a second input (520, 620, 1022, 1055, 1120, 1201, 1207) for receiving an interference signal including an environmental noise, possibly contaminated with the signal-of-interest, the second input being capable of receiving the interference signal on a continuous basis regardless of whether the signal-of-interest is present or absent;

an analysis filterbank (503, 601, 1005, 1103, 1213) for receiving the information signal through the first input and transforming the information signal in the time domain into a plurality of sub-band information signals in the transform domain;

a second analysis filterbank (530, 625, 1040, 1070, 1123, 1203, 1209) for transforming the interference signal in the time domain into a second plurality of sub-band interference signals in the transform domain;

a signal processor (507, 611, 635, 1007, 1072, 1075, 1107, 1150, 1153, 1155, 1160, 1163, 1165, 1140, 1215, 1260) for receiving and processing the plurality of sub-band information signals output from the analysis filterbank (503, 601, 1005, 1103, 1213) and the second plurality of sub-band interference signals from the second analysis filterbank (530, 625, 1040, 1070, 1123, 1203, 1209) on a continuous basis, the signal processor including a psychoacoustic processor (507, 635, 1075, 1260) for computing a dynamic range using a psychoacoustic model to render the sub-band information signal audible over the interference signal; and

a synthesis filterbank (509, 612, 1010, 1110, 1217) for combining the sub-band information signals output from the signal processor to generate an output signal having the signal-of-interest with improved signal intelligibility."

Claims 2 to 18 depend on claim 1. Independent claim 19 relates to the corresponding method of improving signal intelligibility over an interference signal and includes substantially the same features as claim 1 cited above.

VIII. The following documents were relied on during the appeal procedure:

D1: Young-Cheol Park et al.: "High Performance Digital Hearing Aid Processor with Psychoacoustic Loudness Correction", ICCE, International Conference on Consumer Electronics, 1997, pages 312,313;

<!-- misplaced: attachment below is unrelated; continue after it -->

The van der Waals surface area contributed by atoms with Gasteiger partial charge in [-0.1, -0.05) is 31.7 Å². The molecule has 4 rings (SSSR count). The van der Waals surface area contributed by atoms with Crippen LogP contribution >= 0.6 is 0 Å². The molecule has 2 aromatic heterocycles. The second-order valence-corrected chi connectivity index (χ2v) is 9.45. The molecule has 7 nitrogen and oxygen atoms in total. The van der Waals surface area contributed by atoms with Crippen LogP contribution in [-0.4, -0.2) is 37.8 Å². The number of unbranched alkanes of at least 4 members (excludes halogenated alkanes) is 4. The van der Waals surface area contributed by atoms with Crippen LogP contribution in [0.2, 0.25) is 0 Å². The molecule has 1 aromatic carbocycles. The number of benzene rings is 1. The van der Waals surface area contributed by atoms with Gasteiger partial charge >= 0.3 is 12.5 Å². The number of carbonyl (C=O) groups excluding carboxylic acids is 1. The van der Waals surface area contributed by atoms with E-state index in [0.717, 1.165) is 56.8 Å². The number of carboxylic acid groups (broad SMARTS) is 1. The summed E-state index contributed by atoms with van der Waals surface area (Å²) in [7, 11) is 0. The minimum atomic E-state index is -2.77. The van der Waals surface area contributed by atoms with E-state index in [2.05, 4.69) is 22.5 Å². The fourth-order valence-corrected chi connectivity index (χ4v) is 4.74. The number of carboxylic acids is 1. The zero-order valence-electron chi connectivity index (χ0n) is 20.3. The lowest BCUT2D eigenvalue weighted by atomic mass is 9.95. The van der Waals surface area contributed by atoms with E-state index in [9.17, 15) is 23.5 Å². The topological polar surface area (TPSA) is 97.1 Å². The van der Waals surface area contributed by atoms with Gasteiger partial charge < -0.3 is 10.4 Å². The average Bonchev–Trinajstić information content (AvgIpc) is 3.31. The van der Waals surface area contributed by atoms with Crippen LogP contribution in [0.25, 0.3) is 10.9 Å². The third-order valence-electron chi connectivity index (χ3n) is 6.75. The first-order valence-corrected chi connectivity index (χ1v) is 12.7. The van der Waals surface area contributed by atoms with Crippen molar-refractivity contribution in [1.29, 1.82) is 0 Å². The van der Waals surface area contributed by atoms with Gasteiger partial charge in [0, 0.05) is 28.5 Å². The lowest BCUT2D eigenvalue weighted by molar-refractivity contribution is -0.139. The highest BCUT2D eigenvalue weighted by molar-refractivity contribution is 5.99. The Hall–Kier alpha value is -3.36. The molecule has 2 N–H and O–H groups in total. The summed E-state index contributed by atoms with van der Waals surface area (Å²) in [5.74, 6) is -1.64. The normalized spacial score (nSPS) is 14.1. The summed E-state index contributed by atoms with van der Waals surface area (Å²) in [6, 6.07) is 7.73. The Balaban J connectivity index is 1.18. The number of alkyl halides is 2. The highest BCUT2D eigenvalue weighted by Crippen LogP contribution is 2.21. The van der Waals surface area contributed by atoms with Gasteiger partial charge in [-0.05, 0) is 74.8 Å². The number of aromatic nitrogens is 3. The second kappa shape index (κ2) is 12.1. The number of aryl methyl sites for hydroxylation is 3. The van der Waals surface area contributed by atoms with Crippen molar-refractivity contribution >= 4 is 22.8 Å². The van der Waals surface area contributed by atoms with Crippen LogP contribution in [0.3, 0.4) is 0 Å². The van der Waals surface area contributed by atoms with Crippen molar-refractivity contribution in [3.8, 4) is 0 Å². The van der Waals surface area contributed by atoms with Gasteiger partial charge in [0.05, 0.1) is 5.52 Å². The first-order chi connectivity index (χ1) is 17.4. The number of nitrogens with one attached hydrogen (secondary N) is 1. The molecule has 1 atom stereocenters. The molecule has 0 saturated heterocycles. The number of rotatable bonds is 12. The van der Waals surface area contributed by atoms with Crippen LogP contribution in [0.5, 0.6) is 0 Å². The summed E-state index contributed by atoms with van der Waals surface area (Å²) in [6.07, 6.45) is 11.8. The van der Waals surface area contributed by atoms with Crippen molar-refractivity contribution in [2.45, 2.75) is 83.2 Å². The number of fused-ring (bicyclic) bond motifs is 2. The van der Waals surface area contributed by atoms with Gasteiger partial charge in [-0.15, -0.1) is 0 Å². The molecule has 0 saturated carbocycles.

D2: WO-A-98/47315;

D5: Schneider Todd et al., "A Multichannel Compression Strategy For a Digital Hearing Aid", IEEE International Conference on Acoustics, Speech, and

Signal Processing, 21-24 April 1997 in Munich (Germany), pages 411-414, Los Alamitos, CA (US), IEEE Comput. Soc.

IX. In the following, reference is made to the provisions of the EPC 2000, which entered into force as of 13 December 2007, unless the former provisions of the EPC 1973 still apply to pending applications. In this latter case, the citation of Articles or Rules is followed by the indication "1973" (cf. EPC, page 4, "citation practice").

Reasons for the Decision

1. The appeal complies with the requirements of Articles 106 to 108 EPC 1973 and Rule 64 EPC 1973. It is, thus, admissible.

2. Amendments

In the context of this decision, references to the original disclosure apply to the published PCT application WO-A-03015082.

Claim 1 differs from claim 1 as originally filed, firstly, in that the concepts of "information signal" and "interference signal" have been specified so as to establish that the information signal includes a signal-of-interest and that the interference signal includes an environmental noise, possibly contaminated with the signal-of-interest.

Claim 1 further distinguishes from original claim 1 in that, secondly, it now recites the additional features of: